Why was it left to Bonnie to say?

October 12th, 2019 5:00 PM

By Southern Star Team

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SIR –  IT took Bonnie Greer, an American author and journalist, a matter of minutes to spell it out to a British audience on BBC's Question Time, what Britain expected from Ireland over Brexit. 

SIR –  IT took Bonnie Greer, an American author and journalist, a matter of minutes to spell it out to a British audience on BBC’s Question Time, what Britain expected from Ireland over Brexit. 

Absolutely nothing, she said. ‘Often, I hear people talk about Ireland as if this country owns Ireland. Ireland owes this country no concessions, it owes it no quarter, it owes it nothing.’

The UK cannot shaft Ireland she said, in the easiest to understand English possible, leaving no room for misunderstanding. Wouldn’t it be the icing on the cake if Simon Coveney or the Taoiseach Leo Varadkar had said those words first, instead of leaving it to a woman of African-American extraction to spell it out for them?

As most of us has been aware, Boris has been proroguing his way through the remnants of what remains of a supposedly functioning British government like a runaway steamroller.

Having told porkies in front of Lizzie Windsor to get her to suspend parliament, he has ignored accusations of law-breaking and criticism from within and outside his own Conservative party since judges ruled that his proroguing was unlawful.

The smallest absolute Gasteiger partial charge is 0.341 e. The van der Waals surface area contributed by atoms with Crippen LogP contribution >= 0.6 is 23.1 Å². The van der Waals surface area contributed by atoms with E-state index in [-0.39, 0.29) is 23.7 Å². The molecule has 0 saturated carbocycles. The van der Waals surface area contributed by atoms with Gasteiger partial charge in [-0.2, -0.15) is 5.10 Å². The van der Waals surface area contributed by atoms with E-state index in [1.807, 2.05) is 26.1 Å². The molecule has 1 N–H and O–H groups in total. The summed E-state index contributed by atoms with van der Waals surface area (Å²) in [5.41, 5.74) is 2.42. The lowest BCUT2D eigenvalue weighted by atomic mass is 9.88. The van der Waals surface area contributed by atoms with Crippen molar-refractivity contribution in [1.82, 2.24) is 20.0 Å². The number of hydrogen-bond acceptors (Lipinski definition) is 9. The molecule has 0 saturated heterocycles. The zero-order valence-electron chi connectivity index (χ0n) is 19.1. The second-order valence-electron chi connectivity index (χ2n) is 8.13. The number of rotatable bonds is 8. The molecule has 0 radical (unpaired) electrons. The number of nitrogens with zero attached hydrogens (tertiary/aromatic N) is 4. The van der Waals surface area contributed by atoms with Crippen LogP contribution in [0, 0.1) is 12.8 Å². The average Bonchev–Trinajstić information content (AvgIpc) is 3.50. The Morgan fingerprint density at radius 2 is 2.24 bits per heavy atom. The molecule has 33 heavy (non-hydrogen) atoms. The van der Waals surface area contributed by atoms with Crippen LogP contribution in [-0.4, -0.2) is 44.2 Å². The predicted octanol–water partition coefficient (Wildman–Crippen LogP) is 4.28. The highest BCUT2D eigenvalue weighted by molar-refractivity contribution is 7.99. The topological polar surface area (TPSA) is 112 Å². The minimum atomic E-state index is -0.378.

Then, in his latest move, he issued a seven-page document that is supposed to pose as an alternative to the ‘cúlstad’ (backstop). 

It’s a phoney plan that undoubtedly brought tears of exasperation to European Council president Donald Tusk and European commission president Jean-Claude Juncker, never mind the yawn-induced nights he’s giving to an Taoiseach Leo Varadkar with his dumb-assed proposals. 

We are aware, as Mary Lou McDonald, has stressed many times, that Britain is experiencing a constitutional earthquake, all of their own making. 

Unfortunately, I have heard people in this country who do not have much of a grip on politics, say that Theresa May had been doing her best against the bullies in Brussels before she got her p45, which she probably was, but only to protect selfish British interests, and Ireland was only a side issue not to be too concerned about. 

Now Boris the Westminster bully is carrying the same inward-looking torch, but in a more vocal and provocative way. 

Sit down with your large sized bag of Doritos, and honey-flavoured peanuts to watch the remake of the movie, One Flew Over the Cuckoo’s Nest, as the latest chapter unveils itself to an exasperated public, in a new ongoing series filmed in the old Etonian basket of British democracy, Westminster parliament. 

Boris will be starring in the role of Randle McMurphy, who pleads insanity because he habitually keeps attempting to circumvent the law.

It is high time that we Irish, who have been the butt of their ‘Paddy the Irishman’ jokes since their colonial jaunts took them across the Irish sea, should take a smidgen of enjoyment out of their self-inflicted discomfort. After all, to paraphrase Bonnie Greer’s words, we owe them absolutely nothing over Brexit, but they owe us a lot. 


James Woods

Gort an Choirce

Dún na nGall

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